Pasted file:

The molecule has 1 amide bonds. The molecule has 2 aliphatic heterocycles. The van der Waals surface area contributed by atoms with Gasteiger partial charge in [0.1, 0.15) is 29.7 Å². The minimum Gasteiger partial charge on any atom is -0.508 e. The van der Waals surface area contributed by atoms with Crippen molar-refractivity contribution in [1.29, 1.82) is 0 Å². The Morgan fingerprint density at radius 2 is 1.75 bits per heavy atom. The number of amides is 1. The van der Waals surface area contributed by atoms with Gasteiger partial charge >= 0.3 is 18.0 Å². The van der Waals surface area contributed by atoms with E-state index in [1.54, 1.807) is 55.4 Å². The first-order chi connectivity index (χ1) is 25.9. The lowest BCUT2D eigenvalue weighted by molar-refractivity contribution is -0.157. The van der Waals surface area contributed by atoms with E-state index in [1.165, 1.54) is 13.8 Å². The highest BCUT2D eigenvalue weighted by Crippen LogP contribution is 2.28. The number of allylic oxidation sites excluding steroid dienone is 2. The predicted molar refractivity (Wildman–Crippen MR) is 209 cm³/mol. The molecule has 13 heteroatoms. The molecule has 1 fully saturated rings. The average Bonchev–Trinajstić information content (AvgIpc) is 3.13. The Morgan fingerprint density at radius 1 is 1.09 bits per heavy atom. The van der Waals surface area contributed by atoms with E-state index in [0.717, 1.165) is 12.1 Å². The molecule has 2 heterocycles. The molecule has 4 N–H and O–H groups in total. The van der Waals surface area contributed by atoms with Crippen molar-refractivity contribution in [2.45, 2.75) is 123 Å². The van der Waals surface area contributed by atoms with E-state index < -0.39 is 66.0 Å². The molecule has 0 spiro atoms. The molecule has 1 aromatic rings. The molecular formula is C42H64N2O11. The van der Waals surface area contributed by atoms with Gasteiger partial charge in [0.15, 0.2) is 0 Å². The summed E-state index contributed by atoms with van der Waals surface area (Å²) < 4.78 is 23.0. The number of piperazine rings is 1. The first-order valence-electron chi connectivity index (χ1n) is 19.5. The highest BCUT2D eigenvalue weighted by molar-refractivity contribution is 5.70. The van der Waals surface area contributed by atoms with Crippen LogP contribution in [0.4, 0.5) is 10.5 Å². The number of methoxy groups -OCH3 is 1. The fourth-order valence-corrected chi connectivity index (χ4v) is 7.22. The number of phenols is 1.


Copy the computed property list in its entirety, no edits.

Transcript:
The molecule has 1 amide bonds. The molecule has 2 aliphatic heterocycles. The van der Waals surface area contributed by atoms with Gasteiger partial charge in [0.1, 0.15) is 29.7 Å². The minimum Gasteiger partial charge on any atom is -0.508 e. The van der Waals surface area contributed by atoms with Crippen molar-refractivity contribution in [1.29, 1.82) is 0 Å². The Morgan fingerprint density at radius 2 is 1.75 bits per heavy atom. The number of amides is 1. The van der Waals surface area contributed by atoms with Gasteiger partial charge >= 0.3 is 18.0 Å². The van der Waals surface area contributed by atoms with E-state index in [1.54, 1.807) is 55.4 Å². The first-order chi connectivity index (χ1) is 25.9. The lowest BCUT2D eigenvalue weighted by molar-refractivity contribution is -0.157. The van der Waals surface area contributed by atoms with E-state index in [1.165, 1.54) is 13.8 Å². The highest BCUT2D eigenvalue weighted by Crippen LogP contribution is 2.28. The number of allylic oxidation sites excluding steroid dienone is 2. The predicted molar refractivity (Wildman–Crippen MR) is 209 cm³/mol. The molecule has 13 heteroatoms. The molecule has 1 fully saturated rings. The average Bonchev–Trinajstić information content (AvgIpc) is 3.13. The Morgan fingerprint density at radius 1 is 1.09 bits per heavy atom. The van der Waals surface area contributed by atoms with E-state index in [0.717, 1.165) is 12.1 Å². The molecule has 2 heterocycles. The molecule has 4 N–H and O–H groups in total. The van der Waals surface area contributed by atoms with Crippen molar-refractivity contribution in [2.45, 2.75) is 123 Å². The van der Waals surface area contributed by atoms with E-state index < -0.39 is 66.0 Å². The molecule has 0 spiro atoms. The molecule has 1 aromatic rings. The molecular formula is C42H64N2O11. The van der Waals surface area contributed by atoms with Gasteiger partial charge in [0.15, 0.2) is 0 Å². The summed E-state index contributed by atoms with van der Waals surface area (Å²) < 4.78 is 23.0. The number of piperazine rings is 1. The first-order valence-electron chi connectivity index (χ1n) is 19.5. The highest BCUT2D eigenvalue weighted by molar-refractivity contribution is 5.70. The van der Waals surface area contributed by atoms with Crippen LogP contribution in [0.4, 0.5) is 10.5 Å². The number of methoxy groups -OCH3 is 1. The fourth-order valence-corrected chi connectivity index (χ4v) is 7.22. The number of phenols is 1.